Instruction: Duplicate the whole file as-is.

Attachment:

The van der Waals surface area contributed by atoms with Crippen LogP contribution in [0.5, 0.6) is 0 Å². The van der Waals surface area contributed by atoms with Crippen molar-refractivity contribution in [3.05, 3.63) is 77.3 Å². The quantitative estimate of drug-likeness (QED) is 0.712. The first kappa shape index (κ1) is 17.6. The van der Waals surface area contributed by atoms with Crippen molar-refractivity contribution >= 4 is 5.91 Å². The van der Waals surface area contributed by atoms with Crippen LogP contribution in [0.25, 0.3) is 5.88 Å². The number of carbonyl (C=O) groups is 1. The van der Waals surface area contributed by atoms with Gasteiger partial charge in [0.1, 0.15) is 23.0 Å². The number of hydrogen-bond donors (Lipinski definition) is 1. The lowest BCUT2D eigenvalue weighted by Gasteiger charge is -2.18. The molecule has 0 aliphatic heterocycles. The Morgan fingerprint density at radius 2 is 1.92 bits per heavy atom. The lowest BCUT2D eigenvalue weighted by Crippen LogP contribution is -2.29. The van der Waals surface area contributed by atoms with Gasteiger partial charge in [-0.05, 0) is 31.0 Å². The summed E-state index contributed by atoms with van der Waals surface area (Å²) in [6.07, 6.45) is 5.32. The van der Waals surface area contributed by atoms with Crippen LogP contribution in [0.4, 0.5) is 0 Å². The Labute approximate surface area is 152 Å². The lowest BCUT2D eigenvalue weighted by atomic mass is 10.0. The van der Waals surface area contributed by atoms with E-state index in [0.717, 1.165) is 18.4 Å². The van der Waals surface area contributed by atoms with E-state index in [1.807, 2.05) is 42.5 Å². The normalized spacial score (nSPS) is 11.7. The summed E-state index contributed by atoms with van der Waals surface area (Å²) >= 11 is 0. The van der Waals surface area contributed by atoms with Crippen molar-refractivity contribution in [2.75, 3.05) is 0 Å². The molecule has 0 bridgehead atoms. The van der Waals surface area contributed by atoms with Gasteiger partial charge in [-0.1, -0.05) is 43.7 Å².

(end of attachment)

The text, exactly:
The van der Waals surface area contributed by atoms with Crippen LogP contribution in [0.5, 0.6) is 0 Å². The van der Waals surface area contributed by atoms with Crippen molar-refractivity contribution in [3.05, 3.63) is 77.3 Å². The quantitative estimate of drug-likeness (QED) is 0.712. The first kappa shape index (κ1) is 17.6. The van der Waals surface area contributed by atoms with Crippen molar-refractivity contribution >= 4 is 5.91 Å². The van der Waals surface area contributed by atoms with Crippen LogP contribution in [0.25, 0.3) is 5.88 Å². The number of carbonyl (C=O) groups is 1. The van der Waals surface area contributed by atoms with Gasteiger partial charge in [0.1, 0.15) is 23.0 Å². The number of hydrogen-bond donors (Lipinski definition) is 1. The lowest BCUT2D eigenvalue weighted by Gasteiger charge is -2.18. The molecule has 0 aliphatic heterocycles. The Morgan fingerprint density at radius 2 is 1.92 bits per heavy atom. The lowest BCUT2D eigenvalue weighted by Crippen LogP contribution is -2.29. The van der Waals surface area contributed by atoms with Gasteiger partial charge in [-0.05, 0) is 31.0 Å². The summed E-state index contributed by atoms with van der Waals surface area (Å²) in [6.07, 6.45) is 5.32. The van der Waals surface area contributed by atoms with Crippen LogP contribution in [0.4, 0.5) is 0 Å². The Labute approximate surface area is 152 Å². The lowest BCUT2D eigenvalue weighted by atomic mass is 10.0. The van der Waals surface area contributed by atoms with E-state index in [0.717, 1.165) is 18.4 Å². The van der Waals surface area contributed by atoms with E-state index in [1.807, 2.05) is 42.5 Å². The normalized spacial score (nSPS) is 11.7. The summed E-state index contributed by atoms with van der Waals surface area (Å²) >= 11 is 0. The van der Waals surface area contributed by atoms with Crippen molar-refractivity contribution in [2.75, 3.05) is 0 Å². The molecule has 0 bridgehead atoms. The van der Waals surface area contributed by atoms with Gasteiger partial charge in [-0.1, -0.05) is 43.7 Å².